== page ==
We repeatedly heard stories of folks who were not convinced that their contribution mattered in the bigger picture. These are also people who lead very busy lives and think our political system isn’t the place where meaningful change happens, at least not for the things that they care about. Their inaction, therefore, should not surprise us. It is a rational decision.

Lisa Garcia Bedolla made this clear to us when she said,

It’s not that people are lazy. It’s not that they don’t care. It’s that they think they don’t have the power to do anything.”

Participation without any sense of power is an empty and frustrating experience. This is why many people, especially those without an existing sense of power in our political process, do not persist in their engagement.

This is especially true for marginalized people, people of color, and young people — all groups whose voices we need now more than ever.

But there are some things we can do to help people feel like they matter.

To get people to stay engaged, we can help them understand how their participation benefits themselves, not us. Furthermore, we can help people take action in ways that align with their self interest, their unique skills, and their real motivations, and not just what we think they should do. And once they’ve taken action and gotten engaged, we can help them deepen and sustain their engagement by highlighting the progress against the outcomes they care about, and notably the people they care about.

And that brings us to our third lesson.

Lesson 3 | We need to strengthen relationships.

Our research found that strong relationships are critical to sustaining civic engagement.

Movements are made of human to human connections. It’s those relationships that make people feel part of something. This connection to people who share our values and our identities builds new relationships and strengthens existing ones. Because people often act on behalf of their community, relationships are what motivate them to care and make meaning of their actions.

When relationships deepen, people begin to understand not just their individual power, but also their collective power. And this power, when spread across a network, creates a momentum that pulls in a lot more people.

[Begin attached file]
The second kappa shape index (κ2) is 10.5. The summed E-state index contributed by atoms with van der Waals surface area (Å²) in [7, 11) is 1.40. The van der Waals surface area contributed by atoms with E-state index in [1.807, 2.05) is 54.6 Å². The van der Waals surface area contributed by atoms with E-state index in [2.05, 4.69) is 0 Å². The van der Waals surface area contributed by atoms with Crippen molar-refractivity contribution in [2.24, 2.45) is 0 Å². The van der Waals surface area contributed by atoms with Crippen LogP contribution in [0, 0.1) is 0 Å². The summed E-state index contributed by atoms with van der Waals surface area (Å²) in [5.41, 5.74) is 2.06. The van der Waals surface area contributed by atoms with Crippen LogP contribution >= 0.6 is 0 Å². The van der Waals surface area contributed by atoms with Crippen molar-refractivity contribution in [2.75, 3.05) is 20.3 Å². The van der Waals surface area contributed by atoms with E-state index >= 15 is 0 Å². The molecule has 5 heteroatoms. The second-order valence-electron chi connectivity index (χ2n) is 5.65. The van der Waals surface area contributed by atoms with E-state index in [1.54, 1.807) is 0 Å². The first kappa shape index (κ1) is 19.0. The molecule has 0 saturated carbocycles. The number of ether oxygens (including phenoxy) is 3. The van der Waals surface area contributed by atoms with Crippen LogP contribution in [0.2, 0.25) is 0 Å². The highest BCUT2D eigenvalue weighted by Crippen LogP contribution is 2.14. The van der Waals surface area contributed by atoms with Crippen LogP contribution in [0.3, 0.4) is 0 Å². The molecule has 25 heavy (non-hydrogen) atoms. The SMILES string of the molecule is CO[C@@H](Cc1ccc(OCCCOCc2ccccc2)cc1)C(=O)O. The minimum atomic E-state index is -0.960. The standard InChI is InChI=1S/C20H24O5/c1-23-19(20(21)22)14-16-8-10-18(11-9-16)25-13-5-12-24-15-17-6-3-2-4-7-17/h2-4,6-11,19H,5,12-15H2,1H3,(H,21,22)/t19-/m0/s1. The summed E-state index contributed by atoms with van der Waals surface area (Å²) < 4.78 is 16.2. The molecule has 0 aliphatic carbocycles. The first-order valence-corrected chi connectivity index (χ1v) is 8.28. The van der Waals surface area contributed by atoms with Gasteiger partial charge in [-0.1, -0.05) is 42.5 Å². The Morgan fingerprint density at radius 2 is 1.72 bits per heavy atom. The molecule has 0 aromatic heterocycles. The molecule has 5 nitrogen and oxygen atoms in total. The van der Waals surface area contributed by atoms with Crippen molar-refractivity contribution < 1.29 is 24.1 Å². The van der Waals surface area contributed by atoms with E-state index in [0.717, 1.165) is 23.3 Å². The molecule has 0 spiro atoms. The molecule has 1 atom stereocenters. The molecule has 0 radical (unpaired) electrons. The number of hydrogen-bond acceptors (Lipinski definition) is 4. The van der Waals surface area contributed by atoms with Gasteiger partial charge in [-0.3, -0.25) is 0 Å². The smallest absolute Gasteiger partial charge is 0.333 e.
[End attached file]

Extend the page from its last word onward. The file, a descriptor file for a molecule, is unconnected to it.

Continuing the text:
On the cycle, there are 3 critical places where strong relationships make the difference:

Civic engagement is driven by relationships.

First, The Ask. This can come from someone in a person’s life who invites them to participate, an organization with an opportunity to get involved, or from a more internal motivation to benefit their community.

It also matters at Commitment/Sustainment: Any organizer reading this will know the adage, “volunteers come for the candidate, and stay for the organizer.” We need other people to help us dig in. We need other people to hold us accountable. We need other people to commit to.

Lastly, relationships matter in Recovery: After someone has worked hard, they’re going to need other folks to pat them on the back. To support them. And remind them that they belong in this work. Without support someone can easily slip down to burnout.

Simon Sinek said this best,

“When you look out and find people who believe in the same things you do, those people become brothers and sisters in that moment. And it is those experiences which inspire people to do it again and again.”

To keep people engaged, we’re going to have to put and keep relationships at the heart of this work.

Looking ahead

So what are we doing with what all of this?

Our team has channeled everything we’ve learned into building our first product: VoteWithMe. As we’ve built this product, we’ve tried to leverage the power of emotions, help people see how and why they matter, and unlock the potential of peer-to-peer relationships. Stay tuned for future posts about VoteWithMe and how this research has come into play throughout our product development process.

We know we’re not the first or the only ones doing this work. In sharing this research, it is our intention to be contributors to a broader movement — of organizers, campaigns, and tech teams — working hard to advance the progressive agenda and keep people engaged.

There are all kinds of conversations and experiments going on right now to unlock more civic engagement in America, and we hope this model can enhance the thinking of anyone working to build that future we’ve never seen before.

As we approach the 2018 midterms, the 2020 presidential election, and beyond, we would love to hear what these lessons mean for you and your work.


In the current climate, causes and campaigns too often lack the time, expertise, and flexibility to work beyond immediate deadlines. The New Data Project (NDP) is a new 501(c)(4) organization built to address this gap by testing new approaches, looking beyond the current cycle, and serving as an advanced technology research lab for progressives.

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Blog posts from the staff of The New Data Project, building technology for persistent democracy.

Chris Scott

Written by

Design Researcher + Strategist. #avgeek. Coffee Guy. Currently: Design w/ @alloydotus. Formerly: @newdataproject, @TechnoServe, @BoozAllen, and @NewSector.

NDP Annotations

Blog posts from the staff of The New Data Project, building technology for persistent democracy.